Effects of gabapentin on muscle spasticity and both induced as well as spontaneous autonomic dysreflexia after complete spinal cord injury

Alexander G. Rabchevsky, Samir P. Patel, Travis S. Lyttle, Khalid C. Eldahan, Christopher R. O'Dell, Yi Zhang, Phillip G. Popovich, Patrick H. Kitzman, Kevin D. Donohue

Research output: Contribution to journalArticlepeer-review

45 Scopus citations


We recently reported that the neuropathic pain medication, gabapentin (GBP; Neurontin), significantly attenuated both noxious colorectal distension (CRD)-induced autonomic dysreflexia (AD) and tail pinch-induced spasticity compared to saline-treated cohorts 2-3 weeks after complete high thoracic (T4) spinal cord injury (SCI). Here we employed long-term blood pressure telemetry to test, firstly, the efficacy of daily versus acute GBP treatment in modulating AD and tail spasticity in response to noxious stimuli at 2 and 3 weeks post-injury. Secondly, we determined whether daily GBP alters baseline cardiovascular parameters, as well as spontaneous AD events detected using a novel algorithm based on blood pressure telemetry data. At both 14 and 21 days after SCI, irrespective of daily treatment, acute GBP given 1 h prior to stimulus significantly attenuated CRD-induced AD and pinch-evoked tail spasticity; conversely, acute saline had no such effects. Moreover, daily GBP did not alter 24 h mean arterial pressure (MAP) or heart rate (HR) values compared to saline treatment, nor did it reduce the incidence of spontaneous AD events compared to saline over the three week assessment period. Power spectral density (PSD) analysis of the MAP signals demonstrated relative power loss es in mid frequency ranges (0.2-0.8 Hz) for all injured animals relative to low frequency MAP power (0.02-0.08 Hz). However, there was no significant difference between groups over time post-injury; hence, GBP had no effect on the persistent loss of MAP fluctuations in the mid frequency range after injury. In summary, the mechanism(s) by which acute GBP treatment mitigate aberrant somatosensory and cardiophysiological responses to noxious stimuli after SCI remain unclear. Nevertheless, with further refinements in defining the dynamics associated with AD events, such as eliminating requisite concomitant bradycardia, the objective repeatability of automatic detection of hypertensive crises provides a potentially useful tool for assessing autonomic function pre- and post-SCI, in conjunction with experimental pharmacotherapeutics for neuropathic pain, such as GBP.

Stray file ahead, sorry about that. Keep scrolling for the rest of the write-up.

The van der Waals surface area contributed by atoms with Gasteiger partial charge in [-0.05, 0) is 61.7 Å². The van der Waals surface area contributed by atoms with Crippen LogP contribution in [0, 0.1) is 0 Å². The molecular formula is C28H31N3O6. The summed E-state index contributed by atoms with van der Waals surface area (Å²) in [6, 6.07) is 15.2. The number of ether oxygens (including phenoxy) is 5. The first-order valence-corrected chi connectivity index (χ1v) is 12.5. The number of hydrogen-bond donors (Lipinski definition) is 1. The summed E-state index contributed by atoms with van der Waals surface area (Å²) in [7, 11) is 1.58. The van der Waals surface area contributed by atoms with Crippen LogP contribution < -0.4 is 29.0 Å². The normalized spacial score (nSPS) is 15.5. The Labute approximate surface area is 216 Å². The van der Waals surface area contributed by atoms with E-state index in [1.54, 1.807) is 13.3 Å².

Original languageEnglish
Article numberArticle 329
JournalFrontiers in Physiology
Volume3 AUG
StatePublished - 2012

Bibliographical note

Copyright 2012 Elsevier B.V., All rights reserved.


  • Blood pressure
  • Colorectal distension
  • Heart rate
  • Neuropathic pain
  • Power spectral density
  • Telemetry

ASJC Scopus subject areas

  • Physiology
  • Physiology (medical)


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